Living with Stage IV
Only a couple of days until the pink madness of October storms us. I dislike virtually everything about "Breast Cancer Awareness Month" (although, like most New Englanders, I love October), but I especially dislike the impression that breast cancer has been mostly conquered. All you have to do, we are told, is have an annual mammogram and early detection will insure a cure. Sadly, not true.
This essay by a woman who attends my support group for women with Stage IV cancer is a reminder of another reality. Thank you, Pamela, for allowing me to share this.
LIVING WITH STAGE IV BREAST CANCER
By Pamela Lipton
Everyone knows that October is Breast Cancer Awareness Month. At least anyone who has breast cancer knows it -- or anyone who has had it, for that matter, or anyone who has loved someone who has had it knows. You can't help but be reminded of it with all of the pink ribbons, the walks, the runs, the valiant efforts to keep attention on this devastating disease that affects so many women and men in our community. This year, however, October is particularly special for breast cancer patients and survivors in Newton because this year Mayor Cohen has declared that October 13 is Metastatic Breast Cancer Awareness Day in our city.
It is all the more special to me because I have had metastatic breast cancer for over 3 ½ years now. I was originally diagnosed with breast cancer when I was 44 following a routine annual mammogram. At that time, my doctors thought that I had a small cancer -- a Stage 1 tumor that was surely treatable. A lumpectomy, however, revealed that the cancer was larger than they had thought and that I had some micro-metastases - tiny microscopic bits of cancer - in two of my lymph nodes. This now placed me at Stage 2B and I had to have a second surgery.
About two weeks after that surgery, I met with my oncologist to talk about my up-coming chemotherapy. She said that she wanted to do a CT scan before starting chemo to "make sure the cancer hadn't spread." I was stunned that this was even a possibility. Then, on March 31, 2005, 2 months after my original diagnosis, my oncologist called me on the phone and told me that the cancer was all over my liver. I asked her how long I had, and she replied, "Three years. Maybe 15. But you'll definitely die of breast cancer."
Metastatic breast cancer. Countless metastases all over your liver. It sounds like a death sentence when you hear those words and it certainly sounded that way to me that day. A social worker who worked with my oncologist called me right after I got off the phone and told me that I should not start planning my funeral, that a lot of women with Stage 4 Breast Cancer live full, meaningful lives, but it's taken me a long time to absorb and believe in that. I now know that that is definitely possible but it is certainly not always the case. Unlike a lot of women with metastases, I have been unusually lucky -- thusfar.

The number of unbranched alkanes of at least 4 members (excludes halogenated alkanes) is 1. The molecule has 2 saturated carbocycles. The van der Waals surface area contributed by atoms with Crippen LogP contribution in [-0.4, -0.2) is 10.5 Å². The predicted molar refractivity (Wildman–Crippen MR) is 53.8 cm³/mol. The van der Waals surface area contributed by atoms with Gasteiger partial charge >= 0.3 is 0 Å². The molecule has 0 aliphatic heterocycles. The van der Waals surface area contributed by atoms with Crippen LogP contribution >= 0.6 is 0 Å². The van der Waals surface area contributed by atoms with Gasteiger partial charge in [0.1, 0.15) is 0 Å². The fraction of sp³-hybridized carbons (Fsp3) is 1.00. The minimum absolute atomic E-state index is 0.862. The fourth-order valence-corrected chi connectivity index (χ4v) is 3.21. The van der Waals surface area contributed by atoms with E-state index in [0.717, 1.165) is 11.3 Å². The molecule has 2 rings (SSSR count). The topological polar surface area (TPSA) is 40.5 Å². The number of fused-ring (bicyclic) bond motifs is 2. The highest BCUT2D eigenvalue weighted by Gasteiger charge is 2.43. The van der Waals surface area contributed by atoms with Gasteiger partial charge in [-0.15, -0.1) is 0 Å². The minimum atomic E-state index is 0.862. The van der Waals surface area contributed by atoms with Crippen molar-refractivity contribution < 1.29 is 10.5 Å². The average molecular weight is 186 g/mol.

I still never quite got along with that first oncologist of mine, who wouldn't give me more aggressive chemo, no matter how much I asked, begged for it. So, I ended up going for a second opinion to another oncologist. This new doctor told me, "If I were your age and I had your disease, I would want to go for broke." She put me on the big boys of chemo that most doctors wouldn't go near me with because of my Stage 4 status, and I pretty much sailed though the treatment. In January 2006, following 10 months of chemotherapy, my PET/CT scan showed only scars on my liver and all of my many, many scans that I've had since that time have continued to show the same.
Nevertheless, breast cancer that has metastasized is incurable - we all know that. Even if you're as fortunate as I have been to achieve a complete remission with no evidence of disease for years, it can come back at any time. My medical team watches me like a hawk, and, as a result, I visit the hospital at least once a month whether it's for a benign port flush or a bone-strengthening infusion or for one of the multitude of scans, MRIs, mammograms and tests that define the ebb and flow of my life with metastases. Those now routine scans never fail to provoke high anxiety, no matter how well I feel, no matter how good my days have been. I am well aware that I'll have to deal with cancer for the rest of my life, and, as a result, I celebrate my birthdays with intense joy and gratitude for every day that I have.
But the facts are sobering. The American Cancer Society reports that 180,000 women and men will be diagnosed with breast cancer this year alone, and 1/3 of those patients will learn that they have metastatic disease. There are 150,000 of us in this country living with this advanced form of cancer. The majority of us live for only 2 or 3 years following diagnosis, most of us on continuous treatments, trying our best to extend our lives for as long as we can. And the most simple, deadliest statistic of all: breast cancer claims the lives of 100 women and men a day in the US. For all of the pink ribbons and the women you know who have "beaten" breast cancer, there is no cure for it yet. Acknowledging those of us who live with that fact day in and day out should remind us of how much more work is calling out to be done to make breast cancer history and to eradicate it, once and for all.
Bio: Formerly an Associate TV Producer at WGBH, Pamela Lipton lives in Newton and is an active breast cancer advocate.